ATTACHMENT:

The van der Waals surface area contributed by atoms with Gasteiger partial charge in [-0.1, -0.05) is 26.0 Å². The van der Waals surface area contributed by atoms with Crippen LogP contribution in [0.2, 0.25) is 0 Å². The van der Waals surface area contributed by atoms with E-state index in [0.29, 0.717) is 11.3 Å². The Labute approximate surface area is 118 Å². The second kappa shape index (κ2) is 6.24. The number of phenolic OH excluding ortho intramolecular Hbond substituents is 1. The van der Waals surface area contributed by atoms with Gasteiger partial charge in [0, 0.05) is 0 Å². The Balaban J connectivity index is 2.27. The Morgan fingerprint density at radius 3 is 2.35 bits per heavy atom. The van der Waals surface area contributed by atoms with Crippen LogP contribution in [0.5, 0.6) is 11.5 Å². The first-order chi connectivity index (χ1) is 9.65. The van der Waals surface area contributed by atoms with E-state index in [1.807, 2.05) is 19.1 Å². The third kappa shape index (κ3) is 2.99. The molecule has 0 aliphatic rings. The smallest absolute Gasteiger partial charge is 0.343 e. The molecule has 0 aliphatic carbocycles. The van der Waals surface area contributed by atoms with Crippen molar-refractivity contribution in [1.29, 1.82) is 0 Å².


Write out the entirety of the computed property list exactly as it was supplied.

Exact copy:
The van der Waals surface area contributed by atoms with Gasteiger partial charge in [-0.1, -0.05) is 26.0 Å². The van der Waals surface area contributed by atoms with Crippen LogP contribution in [0.2, 0.25) is 0 Å². The van der Waals surface area contributed by atoms with E-state index in [0.29, 0.717) is 11.3 Å². The Labute approximate surface area is 118 Å². The second kappa shape index (κ2) is 6.24. The number of phenolic OH excluding ortho intramolecular Hbond substituents is 1. The van der Waals surface area contributed by atoms with Gasteiger partial charge in [0, 0.05) is 0 Å². The Balaban J connectivity index is 2.27. The Morgan fingerprint density at radius 3 is 2.35 bits per heavy atom. The van der Waals surface area contributed by atoms with Crippen LogP contribution in [0.5, 0.6) is 11.5 Å². The first-order chi connectivity index (χ1) is 9.65. The van der Waals surface area contributed by atoms with E-state index in [1.807, 2.05) is 19.1 Å². The third kappa shape index (κ3) is 2.99. The molecule has 0 aliphatic rings. The smallest absolute Gasteiger partial charge is 0.343 e. The molecule has 0 aliphatic carbocycles. The van der Waals surface area contributed by atoms with Crippen molar-refractivity contribution in [1.29, 1.82) is 0 Å².